Story was written by Akil Watson
My Unfamiliar Hometown (Part 1 of 2)
Hi, I’m Akil. I was born and raised in N.E. in the 80’s and 90’s. Chocolate City was the only home I knew until I unexpectedly landed in college in 1999. After that, destiny swept me even further away to Tokyo, where I have resided since 2004. I am currently days away from my first trip back to D.C. in 4 years.
I feel it necessary to give a bit more background on how my life experiences have changed my worldview before commenting on such an (obviously) polarizing topic as the drastic changes that have taken place in Washington over the past decade. In part two of this post, I will try to look forward a bit. Before that I’d like to trace back….so please bear with me.
Previous to moving away I was typical D.C. kid your growing up in the heart of Chocolate City. My first day of college was my introduction to being a Black man in America on a macro scale, as I like to call it. By that, I mean that I grew up in Washington seeing myself only as an individual. It wasn’t necessary to have the double consciousness you develop in a multicultural environment. Until high school graduation, all of my schools were at least 90%, and my neighborhood was 99% African American. College was a rude awakening for me. I had unknowingly entered a large school in a small town with a 7% Black population. To be honest it took years and a lot of soul searching to find myself in that new context and it wasn’t easy.
I get the feeling that D.C. and its long-term residents are experiencing a similar soul searching phase to find where they fit into a suddenly unfamiliar home. This is pure speculation on my part, however. I will have no idea how things are really developing in the Nation’s Capital until I touch down and feel the vibe for myself.
Thinking back, I clearly remember the moment I knew the Washington D.C. of my birth had started disappearing. It was on a September day in 2006. This was my 2nd time returning to visit since moving to Tokyo. My niece was about to be born, my cousin was getting married, and I was just happy to be back in the city hearing go-go on the radio and eating my mom’s home cooking.
I was in my rental car parked at a light near Dunbar HS (not even sure if the name has changed or not) and I glanced out my window while stopped at a light. A few guys hanging out in front of a corner store, a normal sight. Then, out of nowhere, a 20 something brown haired White man went jogging past them with her hair flapping in the breeze. I remember watching the scene, seemingly in slow motion, then chuckling to myself saying “DC has changed”. That was a sight I had never seen as an adolescent and I knew that there was a systemic shift going on. By coincidence, I was also reading a book on gentrification at the time, and the tea leaves were starting to make sense.
My later visit in 2013 showed me the speed in which sweeping change can come. Hearing and seeing the frustration and confusion of friends, families, and local residents, in general, was a bit dismaying to be honest…but at least we had President Obama, right? There was a mood of pride that permeated. I could still feel a bounce in everyone’s step (you don’t get too much bounce in everyday Tokyo, more like moving meditation). Even to this day, I can’t put my finger on what it was, but I imagine the feeling of optimism and pride still held strong from his first term. If my theory holds true, I imagine that emotion has all but dried up. On top of that, some of the online videos I have seen here and there are preparing me to come home to a completely face-lifted D.C.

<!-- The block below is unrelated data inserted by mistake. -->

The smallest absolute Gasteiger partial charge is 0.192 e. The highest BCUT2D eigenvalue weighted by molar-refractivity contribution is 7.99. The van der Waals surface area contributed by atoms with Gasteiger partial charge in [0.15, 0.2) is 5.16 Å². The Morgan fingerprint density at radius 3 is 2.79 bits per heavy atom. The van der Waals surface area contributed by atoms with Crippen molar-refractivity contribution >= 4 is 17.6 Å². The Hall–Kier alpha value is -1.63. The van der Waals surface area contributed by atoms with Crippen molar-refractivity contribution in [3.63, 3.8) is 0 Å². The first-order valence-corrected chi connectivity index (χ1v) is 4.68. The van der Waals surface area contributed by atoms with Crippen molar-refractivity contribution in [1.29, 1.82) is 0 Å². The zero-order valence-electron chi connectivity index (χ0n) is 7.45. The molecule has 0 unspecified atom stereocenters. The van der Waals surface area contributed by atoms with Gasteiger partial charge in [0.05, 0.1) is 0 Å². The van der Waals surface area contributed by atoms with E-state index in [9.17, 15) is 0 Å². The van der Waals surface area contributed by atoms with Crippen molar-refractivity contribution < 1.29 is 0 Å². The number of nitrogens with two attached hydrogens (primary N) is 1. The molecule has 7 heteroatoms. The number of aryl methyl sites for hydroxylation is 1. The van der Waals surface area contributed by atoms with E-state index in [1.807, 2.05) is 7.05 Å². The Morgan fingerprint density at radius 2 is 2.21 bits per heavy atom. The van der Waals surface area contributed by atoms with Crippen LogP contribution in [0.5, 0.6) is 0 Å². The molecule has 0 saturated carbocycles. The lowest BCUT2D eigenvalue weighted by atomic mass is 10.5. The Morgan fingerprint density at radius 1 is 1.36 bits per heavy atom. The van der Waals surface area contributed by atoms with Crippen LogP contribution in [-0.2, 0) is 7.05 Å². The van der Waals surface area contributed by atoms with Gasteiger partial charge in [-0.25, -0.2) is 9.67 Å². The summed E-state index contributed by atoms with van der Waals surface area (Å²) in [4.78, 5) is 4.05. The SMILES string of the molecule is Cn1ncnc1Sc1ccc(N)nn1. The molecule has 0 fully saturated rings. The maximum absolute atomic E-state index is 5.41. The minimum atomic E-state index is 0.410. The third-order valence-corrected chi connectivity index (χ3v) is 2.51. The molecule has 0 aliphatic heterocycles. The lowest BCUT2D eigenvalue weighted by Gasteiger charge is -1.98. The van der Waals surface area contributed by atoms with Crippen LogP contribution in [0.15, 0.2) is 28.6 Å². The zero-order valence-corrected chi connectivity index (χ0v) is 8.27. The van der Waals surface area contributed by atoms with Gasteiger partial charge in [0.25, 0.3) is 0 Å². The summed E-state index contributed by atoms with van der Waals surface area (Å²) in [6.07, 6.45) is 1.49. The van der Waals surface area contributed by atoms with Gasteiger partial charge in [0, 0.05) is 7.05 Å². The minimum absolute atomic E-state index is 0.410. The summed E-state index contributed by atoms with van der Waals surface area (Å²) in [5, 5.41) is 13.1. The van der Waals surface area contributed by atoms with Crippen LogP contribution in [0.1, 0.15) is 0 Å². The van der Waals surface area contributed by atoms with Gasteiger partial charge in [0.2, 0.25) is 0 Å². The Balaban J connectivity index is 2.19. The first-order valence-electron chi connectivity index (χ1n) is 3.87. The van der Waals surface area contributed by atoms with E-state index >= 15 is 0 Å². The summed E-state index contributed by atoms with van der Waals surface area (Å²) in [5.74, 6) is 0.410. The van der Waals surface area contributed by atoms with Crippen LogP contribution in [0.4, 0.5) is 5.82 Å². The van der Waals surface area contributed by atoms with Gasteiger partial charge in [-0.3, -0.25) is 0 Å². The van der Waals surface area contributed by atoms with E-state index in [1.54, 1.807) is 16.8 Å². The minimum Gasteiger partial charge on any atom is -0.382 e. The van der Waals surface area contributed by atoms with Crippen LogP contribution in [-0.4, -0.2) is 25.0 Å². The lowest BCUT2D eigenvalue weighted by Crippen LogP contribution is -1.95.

On one hand, I am looking forward to experiencing what this new Washington has to offer. I am a 35-year-old father now. I have started eating organic and am excited at the idea of shopping at Whole Foods with my family (health food prices in Tokyo are not to be played with).
On the other hand, I am not naive enough to think that most of the long-term residents of the city have been thrilled to see the neighborhoods that nurtured them disappear overnight (even the field my friends and I grew up playing football on is a townhouse community and I feel some type of way about it). It has been surreal to watch Chocolate City melt away from afar. I can imagine it has been even more dismaying to watch it up-close.
With that said I have become an optimist in the past 4 years and learned to make peace with my position as a “Gaijin” (foreigner/outsider) here in Japan. I hope I am strong enough to bring that same optimism home as I come back to a familiar place that has drastically changed.
As I mentally prepare for my trip, some questions keep lingering in my mind:
What does a 2017 D.C. (and America) look like?
How are my people finding their place in the new D.C. socially and economically?
Has the flavor of the city disappeared, been marginalized, or just relocated?
What are the positive results of this change?
Is D.C. still my home or has it become the place where I grew up filled with people I love?
I am sure this trip to D.C. will lead to many unexpected answers and even more questions. That is why I am saving my perspective on the situation for AFTER my trip. Please stay tuned for part 2 where I look back and try to make some objective observations (and hopefully useful insight) on the state of Washington D.C. in 2017 and beyond.
Thanks for reading and wish me luck!
You can follow Akil on:
Japan According To Akil Podcast https://itunes.apple.com/jp/podcast/japan-according-to-akil-podcast/id1288628044?l=en&mt=2